Poet Santosh Bakaya Talking on Poetry With Maria Miraglia

MARIA MIRAGLIA: When did you approach poetry?

SANTOSH BAKAYA: Till the sixth standard, I had no idea I could write poetry.  Then there came a girl in mid-session who would sit on the last bench in the class and scribble away. This stoked my curiosity, so I dared to ask her. “What do you keep writing?” She told me that she was writing a limerick. I did not know what a limerick was, so I went home and asked my dad. He told me that it was a five line verse with the rhyme scheme of aabba. Then there was no stopping me and I started churning out one limerick after another. So it was that girl who started me on my writing career, and the first poem that I wrote was about a haunted fort, where owls hooted and the trees rustled eerie tunes.  I was so fascinated by the limerick rhyme scheme that I wrote my poetic biography of Mahatma Gandhi in aabba rhyme scheme.

MARIA MIRAGLIA: Do you think of anyone to dedicate your words while writing?

SANTOSH BAKAYA: I always think of dedicating my books to my parents. My mother was very enthusiastic about the launch of my poetic biography of Mahatma Gandhi, Ballad of Bapu, but she left this world suddenly on a cold day in January 2015, so I dedicated this book to her which was published after she was no more present physically to bless the book.   Where are the lilacs? My collection of peace poems is also dedicated to my parents. My forthcoming book Of Runcible Spoons and Pea-green Boats, which is a book about childhood, will be dedicated to my parents and also to Sr. Janet who taught me in Sophia School, Jaipur, Rajasthan, India. 

MARIA MIRAGLIA: Air, water, earth and fire. What element would you like to be in poetic terms?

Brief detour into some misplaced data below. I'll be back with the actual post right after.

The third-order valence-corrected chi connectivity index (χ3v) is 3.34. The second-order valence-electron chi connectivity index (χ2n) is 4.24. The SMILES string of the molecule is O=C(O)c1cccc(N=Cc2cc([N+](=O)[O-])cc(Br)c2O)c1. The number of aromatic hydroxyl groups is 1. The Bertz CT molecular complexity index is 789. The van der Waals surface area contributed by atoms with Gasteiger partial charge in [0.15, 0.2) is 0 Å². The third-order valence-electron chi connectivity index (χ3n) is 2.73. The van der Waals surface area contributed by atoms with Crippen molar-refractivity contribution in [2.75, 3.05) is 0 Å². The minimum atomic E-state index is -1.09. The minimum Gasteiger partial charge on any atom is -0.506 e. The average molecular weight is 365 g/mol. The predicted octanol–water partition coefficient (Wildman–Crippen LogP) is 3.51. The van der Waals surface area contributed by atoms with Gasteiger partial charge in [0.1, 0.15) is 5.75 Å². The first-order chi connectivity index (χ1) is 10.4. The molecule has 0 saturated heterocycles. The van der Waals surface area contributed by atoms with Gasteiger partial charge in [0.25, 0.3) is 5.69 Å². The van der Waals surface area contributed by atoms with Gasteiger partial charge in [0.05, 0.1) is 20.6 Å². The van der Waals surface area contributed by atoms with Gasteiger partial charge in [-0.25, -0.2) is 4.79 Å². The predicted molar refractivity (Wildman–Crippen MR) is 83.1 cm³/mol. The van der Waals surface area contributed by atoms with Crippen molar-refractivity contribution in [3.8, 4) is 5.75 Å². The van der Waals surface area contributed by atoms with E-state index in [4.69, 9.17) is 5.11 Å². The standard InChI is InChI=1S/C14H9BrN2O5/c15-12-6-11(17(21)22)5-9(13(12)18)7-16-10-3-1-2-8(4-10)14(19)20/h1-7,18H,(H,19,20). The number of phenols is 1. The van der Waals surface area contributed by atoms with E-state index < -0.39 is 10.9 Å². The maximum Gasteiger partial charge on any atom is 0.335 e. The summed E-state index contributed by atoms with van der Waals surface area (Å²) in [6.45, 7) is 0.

SANTOSH BAKAYA:  I would like to be fire in poetic terms, not the forest fire that destroys huge forests, but the fiery glow that adds luster to all facets of life. I would like to be the fire that is perennially present in a child’s belly, which makes him\ her ask questions endlessly about the things that are unspooling around him\her.  I would like to be that fire that makes all evils and negativities suffer a fiery annihilation, purging it of all vile and vicious viruses. 

MARIA MIRAGLIA: Do you listen to music while writing? If so, what kind?

SANTOSH BAKAYA: Yes, I do listen to music, “If music be the food of love, play on”, Shakespeare had said, and I am a staunch believer in the power of love. So, music is very much a part of my life, be they Hindi or English songs, they lift me to a different level altogether. I always write in the backdrop of music, and the kind of songs that I listen to, depends on what I am writing at the moment. It can be pretty soothing and can calm the nerves especially in these unprecedented times. I have my special favorites too. There is this iconic song from Casablanca which I always keep listening to, Play it, Sam, and the way Ingrid Bergman says, “Play it once, for old time’s sake”, has such an endearing quality to it that it makes me keep listening to it- it is an all-time favourite. The world will always welcome lovers  as time goes by.  Songs of Leonard Cohen, Frank Sinatra, Mark Knopfler and many more have lifted my spirits at different writing moments. Sounds of Silence, [Simon and Garfunkel] is also one of the songs I keep listening to, while writing.  Some Hindi songs have an ethereal quality and I love to be serenaded by their soothing strains. It is while the songs of Bhupen Hazarika [especially Dil Hoom hoom kare] and Sachin Dev Burman’s compositions, lyrics of Shailendra [Especially songs of Bandini, Merey saajan hain Uss paar and songs of Kabuliwala –especially Ganga aaye kahaan sey, [Salil Choudhury, Hemant Kumar] are playing in the background that I have churned out many of my poems.

MARIA MIRAGLIA: What did you feel when you held your first book in your hands?